Understanding The Cycle of Change, And How People React To It
Robert Bacal is a noted author, keynote speaker, and management consultant. You can view his bestselling books by going to the Bacal book listings here. In this article Robert outlines some of the basic elements and principles needed by managers, executives, and supervisors, in understanding how people react to change, and managing the workplace change process.
Managers often make the mistake of assuming that once a change is started, that employees will see that it is going to take place, and get on side. This is rarely the case. Because change causes fear, a sense of loss of the familiar, etc., it takes some time for employees to a) understand the meaning of the change and b) commit to the change in a meaningful way. It is important to understand that people tend to go through stages in their attempts to cope with change. Understanding that there are normal progressions helps change leaders avoid under-managing change or over-reacting to resistance.
As we go through the stages, you will probably find many similarities with the process a person goes through with the loss of a loved one.
Stage I: Denial
An early strategy that people use to cope with change is to deny that it is happening, or to deny that it will continue or last. Common responses during this stage are:
"I've heard these things before. Remember last year they announced the new customer initiative? Nothing ever happened, and this will pass."
"It's just another hair-brained idea from the top."
"I bet this will be like everything else. The head honcho will be real gung-ho but in about six months everything will be back to normal. You'll see."
"I'll believe it when I see it."
People in the denial stage are trying to avoid dealing with the fear and uncertainty of prospective change. They are hoping they won't have to adapt.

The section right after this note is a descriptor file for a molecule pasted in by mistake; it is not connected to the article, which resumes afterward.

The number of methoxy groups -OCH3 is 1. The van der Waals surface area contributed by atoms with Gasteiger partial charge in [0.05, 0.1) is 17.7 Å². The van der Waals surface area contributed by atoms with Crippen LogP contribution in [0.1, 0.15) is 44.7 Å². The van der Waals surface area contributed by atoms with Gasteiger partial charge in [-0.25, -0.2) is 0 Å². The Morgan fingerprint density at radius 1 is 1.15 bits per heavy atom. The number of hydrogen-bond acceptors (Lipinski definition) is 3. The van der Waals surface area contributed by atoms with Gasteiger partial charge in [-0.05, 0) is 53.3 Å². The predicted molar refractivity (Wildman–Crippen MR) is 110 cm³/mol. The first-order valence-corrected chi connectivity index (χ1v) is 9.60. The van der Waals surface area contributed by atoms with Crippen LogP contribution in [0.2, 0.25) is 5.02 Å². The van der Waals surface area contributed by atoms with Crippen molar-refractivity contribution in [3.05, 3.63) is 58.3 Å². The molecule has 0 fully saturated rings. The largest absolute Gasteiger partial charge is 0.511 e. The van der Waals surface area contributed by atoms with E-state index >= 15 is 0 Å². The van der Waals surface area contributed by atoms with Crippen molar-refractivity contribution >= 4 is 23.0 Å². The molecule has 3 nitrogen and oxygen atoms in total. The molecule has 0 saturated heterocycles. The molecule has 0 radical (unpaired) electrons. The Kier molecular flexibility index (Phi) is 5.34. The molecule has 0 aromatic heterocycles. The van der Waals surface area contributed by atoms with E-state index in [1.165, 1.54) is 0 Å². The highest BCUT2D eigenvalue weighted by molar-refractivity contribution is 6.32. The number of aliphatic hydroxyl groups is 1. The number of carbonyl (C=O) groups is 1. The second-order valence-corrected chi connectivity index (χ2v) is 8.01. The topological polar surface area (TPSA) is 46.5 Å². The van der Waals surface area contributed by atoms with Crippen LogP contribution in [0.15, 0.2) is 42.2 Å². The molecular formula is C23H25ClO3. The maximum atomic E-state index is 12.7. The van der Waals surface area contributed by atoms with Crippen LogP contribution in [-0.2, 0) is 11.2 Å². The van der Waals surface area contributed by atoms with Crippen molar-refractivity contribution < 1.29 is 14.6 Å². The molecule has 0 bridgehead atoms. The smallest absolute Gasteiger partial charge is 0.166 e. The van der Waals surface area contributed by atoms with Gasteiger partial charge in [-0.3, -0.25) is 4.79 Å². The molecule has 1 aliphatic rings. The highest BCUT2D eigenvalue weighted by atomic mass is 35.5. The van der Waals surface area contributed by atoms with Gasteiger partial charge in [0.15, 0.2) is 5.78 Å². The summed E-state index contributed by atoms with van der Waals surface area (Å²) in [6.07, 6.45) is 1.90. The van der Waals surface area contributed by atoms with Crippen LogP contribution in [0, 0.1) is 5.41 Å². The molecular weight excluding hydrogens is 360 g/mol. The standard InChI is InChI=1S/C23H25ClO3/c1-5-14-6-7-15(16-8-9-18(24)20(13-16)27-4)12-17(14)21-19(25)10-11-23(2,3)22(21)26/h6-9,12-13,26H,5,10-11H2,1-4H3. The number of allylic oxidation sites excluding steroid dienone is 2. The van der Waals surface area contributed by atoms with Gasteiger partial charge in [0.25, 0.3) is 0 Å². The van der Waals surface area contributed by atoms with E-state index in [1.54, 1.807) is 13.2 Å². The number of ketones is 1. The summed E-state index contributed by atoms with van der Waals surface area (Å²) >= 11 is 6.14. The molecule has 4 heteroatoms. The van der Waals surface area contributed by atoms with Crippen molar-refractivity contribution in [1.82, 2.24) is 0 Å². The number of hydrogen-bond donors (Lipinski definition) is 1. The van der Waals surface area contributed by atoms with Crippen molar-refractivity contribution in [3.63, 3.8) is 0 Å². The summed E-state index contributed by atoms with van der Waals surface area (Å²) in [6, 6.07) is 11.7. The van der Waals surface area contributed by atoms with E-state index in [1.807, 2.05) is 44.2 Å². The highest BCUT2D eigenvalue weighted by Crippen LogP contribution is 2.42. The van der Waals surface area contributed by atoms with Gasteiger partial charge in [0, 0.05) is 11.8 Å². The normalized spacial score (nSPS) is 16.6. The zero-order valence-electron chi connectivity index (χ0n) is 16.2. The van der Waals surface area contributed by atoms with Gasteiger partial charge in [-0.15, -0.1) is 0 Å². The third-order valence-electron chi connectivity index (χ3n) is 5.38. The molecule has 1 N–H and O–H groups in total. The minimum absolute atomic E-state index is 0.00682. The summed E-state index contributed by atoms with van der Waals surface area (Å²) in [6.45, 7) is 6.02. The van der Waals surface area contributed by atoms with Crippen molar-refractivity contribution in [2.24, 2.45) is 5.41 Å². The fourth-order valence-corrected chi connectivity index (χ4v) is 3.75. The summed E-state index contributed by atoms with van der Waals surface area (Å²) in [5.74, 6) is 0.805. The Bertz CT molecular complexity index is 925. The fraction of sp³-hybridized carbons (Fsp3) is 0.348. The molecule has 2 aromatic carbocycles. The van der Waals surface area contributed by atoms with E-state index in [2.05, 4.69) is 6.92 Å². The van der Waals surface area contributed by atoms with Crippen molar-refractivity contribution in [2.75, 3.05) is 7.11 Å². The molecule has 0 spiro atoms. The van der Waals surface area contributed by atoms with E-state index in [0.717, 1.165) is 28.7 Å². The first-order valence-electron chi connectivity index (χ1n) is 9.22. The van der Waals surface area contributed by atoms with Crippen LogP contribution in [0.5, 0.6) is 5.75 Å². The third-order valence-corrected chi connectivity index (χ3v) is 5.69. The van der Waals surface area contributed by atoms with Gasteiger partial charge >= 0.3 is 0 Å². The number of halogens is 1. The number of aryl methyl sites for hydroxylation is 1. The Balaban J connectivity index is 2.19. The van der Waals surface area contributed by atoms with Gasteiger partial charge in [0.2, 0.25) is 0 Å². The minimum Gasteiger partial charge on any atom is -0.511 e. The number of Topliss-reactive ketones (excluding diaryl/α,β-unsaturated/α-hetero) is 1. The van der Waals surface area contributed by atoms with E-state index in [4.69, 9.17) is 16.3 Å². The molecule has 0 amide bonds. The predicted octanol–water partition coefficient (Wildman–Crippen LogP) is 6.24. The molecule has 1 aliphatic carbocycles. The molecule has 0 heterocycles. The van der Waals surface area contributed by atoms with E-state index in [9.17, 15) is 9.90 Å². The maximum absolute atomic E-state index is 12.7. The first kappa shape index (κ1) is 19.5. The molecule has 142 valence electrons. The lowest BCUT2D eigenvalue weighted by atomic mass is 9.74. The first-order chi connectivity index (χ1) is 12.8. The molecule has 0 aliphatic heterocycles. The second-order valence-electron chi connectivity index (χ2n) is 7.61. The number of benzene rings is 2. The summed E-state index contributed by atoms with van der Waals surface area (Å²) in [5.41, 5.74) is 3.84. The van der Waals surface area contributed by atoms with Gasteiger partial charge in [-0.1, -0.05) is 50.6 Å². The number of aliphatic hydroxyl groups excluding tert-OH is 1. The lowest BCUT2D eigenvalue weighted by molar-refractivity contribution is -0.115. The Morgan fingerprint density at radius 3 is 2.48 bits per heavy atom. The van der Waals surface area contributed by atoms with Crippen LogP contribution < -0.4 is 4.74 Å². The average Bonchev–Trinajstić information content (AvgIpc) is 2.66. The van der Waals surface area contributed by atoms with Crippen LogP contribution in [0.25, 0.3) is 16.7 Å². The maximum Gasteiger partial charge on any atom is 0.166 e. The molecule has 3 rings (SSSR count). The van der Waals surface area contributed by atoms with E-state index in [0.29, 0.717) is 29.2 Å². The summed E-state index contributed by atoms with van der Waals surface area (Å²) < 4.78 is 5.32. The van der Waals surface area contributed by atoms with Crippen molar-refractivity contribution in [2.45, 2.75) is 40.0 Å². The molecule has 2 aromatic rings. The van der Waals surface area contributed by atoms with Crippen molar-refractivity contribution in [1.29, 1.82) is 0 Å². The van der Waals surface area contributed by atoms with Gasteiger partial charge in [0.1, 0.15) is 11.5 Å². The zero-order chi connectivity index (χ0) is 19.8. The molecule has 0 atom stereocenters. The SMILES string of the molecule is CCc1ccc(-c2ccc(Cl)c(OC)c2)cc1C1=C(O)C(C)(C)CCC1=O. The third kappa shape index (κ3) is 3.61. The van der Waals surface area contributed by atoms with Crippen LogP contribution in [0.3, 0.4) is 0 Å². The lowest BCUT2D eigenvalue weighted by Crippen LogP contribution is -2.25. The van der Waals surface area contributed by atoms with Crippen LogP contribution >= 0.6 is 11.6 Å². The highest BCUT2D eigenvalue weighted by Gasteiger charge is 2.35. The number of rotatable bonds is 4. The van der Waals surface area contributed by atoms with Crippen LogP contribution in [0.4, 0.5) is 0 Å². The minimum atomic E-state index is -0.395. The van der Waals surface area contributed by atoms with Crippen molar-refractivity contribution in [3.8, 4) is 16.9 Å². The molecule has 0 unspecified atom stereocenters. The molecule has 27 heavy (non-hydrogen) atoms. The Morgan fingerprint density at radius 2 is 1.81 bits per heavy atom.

The denial stage is difficult because it is hard to involve people in planning for the future, when they will not acknowledge that the future is going to be any different than the present.
People tend to move out of the denial stage when they see solid, tangible indicators that things ARE different. Even with these indicators some people can remain in denial for some time.
Stage II: Anger & Resistance
When people can no longer deny that something is or has happened, they tend to move into a state of anger, accompanied by covert and/or over resistance. This stage is the most critical with respect to the success of the change implementation. Leadership is needed to help work through the anger, and to move people to the next stage. If leadership is poor, the anger at this stage may last indefinitely, perhaps much longer than even the memory of the change itself.
People in this stage tend to say things like:
"Who do they think they are? Jerking us around"
"Why are they picking on us?"
"What's so damned bad about the way things are?
"How could [you] the boss allow this to happen?
Actually people say far stronger things, but we need to be polite.
Stage III: Exploration & Acceptance
This is the stage where people begin to get over the hump. They have stopped denying, and while they may be somewhat angry, the anger has moved out of the spotlight. They have a better understanding of the meaning of the change and are more willing to explore further, and to accept the change. They act more open-mindedly, and are now more interested in planning around the change and being participants in the process.
People in this stage say things like:
"Well, I guess we have to make the best of it."
"Maybe we can get through this."
"We need to get on with business."
Stage IV: Commitment
This is the payoff stage, where people commit to the change, and are willing to work towards making it succeed. They know it is a reality, and at this point people have adapted sufficiently to make it work. While some changes will never get endorsement from employees (downsizing, for example) employees at this stage will commit to making the organization effective within the constraints that have resulted from the change.
Let's conclude with some key points:
1) The change process takes a considerable amount of time to stabilize and to work. Don't undermanage by assuming it will "work itself out" and don't over-react when faced with reasonable resistance.
2) Worry if there is no resistance. If the change is significant it means that people are hiding their reactions. Eventually the reactions that are not dealt with will fester and can destroy the organization. Likewise with anger.